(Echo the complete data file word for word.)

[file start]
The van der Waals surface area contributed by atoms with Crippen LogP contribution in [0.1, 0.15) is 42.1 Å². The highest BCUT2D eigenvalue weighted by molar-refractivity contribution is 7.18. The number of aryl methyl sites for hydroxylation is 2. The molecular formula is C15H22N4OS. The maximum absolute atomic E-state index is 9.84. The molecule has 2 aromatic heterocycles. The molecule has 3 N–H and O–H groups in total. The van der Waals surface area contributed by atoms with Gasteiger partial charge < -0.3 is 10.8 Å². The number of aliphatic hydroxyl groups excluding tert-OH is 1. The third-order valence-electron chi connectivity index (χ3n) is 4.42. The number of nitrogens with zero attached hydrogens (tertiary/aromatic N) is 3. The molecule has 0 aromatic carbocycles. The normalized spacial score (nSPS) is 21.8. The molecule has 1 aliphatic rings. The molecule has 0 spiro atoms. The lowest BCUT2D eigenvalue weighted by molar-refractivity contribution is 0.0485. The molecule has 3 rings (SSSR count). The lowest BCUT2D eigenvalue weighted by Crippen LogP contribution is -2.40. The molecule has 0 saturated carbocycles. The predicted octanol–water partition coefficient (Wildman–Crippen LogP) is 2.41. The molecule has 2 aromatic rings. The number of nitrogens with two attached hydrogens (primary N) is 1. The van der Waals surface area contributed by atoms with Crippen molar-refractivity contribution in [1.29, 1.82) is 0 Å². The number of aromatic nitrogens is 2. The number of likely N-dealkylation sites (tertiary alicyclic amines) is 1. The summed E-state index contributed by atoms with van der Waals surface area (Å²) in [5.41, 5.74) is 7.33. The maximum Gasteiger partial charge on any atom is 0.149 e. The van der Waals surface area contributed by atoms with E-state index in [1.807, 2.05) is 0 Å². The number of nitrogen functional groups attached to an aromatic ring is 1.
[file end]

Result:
The van der Waals surface area contributed by atoms with Crippen LogP contribution in [0.1, 0.15) is 42.1 Å². The highest BCUT2D eigenvalue weighted by molar-refractivity contribution is 7.18. The number of aryl methyl sites for hydroxylation is 2. The molecular formula is C15H22N4OS. The maximum absolute atomic E-state index is 9.84. The molecule has 2 aromatic heterocycles. The molecule has 3 N–H and O–H groups in total. The van der Waals surface area contributed by atoms with Gasteiger partial charge < -0.3 is 10.8 Å². The number of aliphatic hydroxyl groups excluding tert-OH is 1. The third-order valence-electron chi connectivity index (χ3n) is 4.42. The number of nitrogens with zero attached hydrogens (tertiary/aromatic N) is 3. The molecule has 0 aromatic carbocycles. The normalized spacial score (nSPS) is 21.8. The molecule has 1 aliphatic rings. The molecule has 0 spiro atoms. The lowest BCUT2D eigenvalue weighted by molar-refractivity contribution is 0.0485. The molecule has 3 rings (SSSR count). The lowest BCUT2D eigenvalue weighted by Crippen LogP contribution is -2.40. The molecule has 0 saturated carbocycles. The predicted octanol–water partition coefficient (Wildman–Crippen LogP) is 2.41. The molecule has 2 aromatic rings. The number of nitrogens with two attached hydrogens (primary N) is 1. The van der Waals surface area contributed by atoms with Crippen molar-refractivity contribution in [1.29, 1.82) is 0 Å². The number of aromatic nitrogens is 2. The number of likely N-dealkylation sites (tertiary alicyclic amines) is 1. The summed E-state index contributed by atoms with van der Waals surface area (Å²) in [5.41, 5.74) is 7.33. The maximum Gasteiger partial charge on any atom is 0.149 e. The van der Waals surface area contributed by atoms with E-state index in [1.807, 2.05) is 0 Å². The number of nitrogen functional groups attached to an aromatic ring is 1.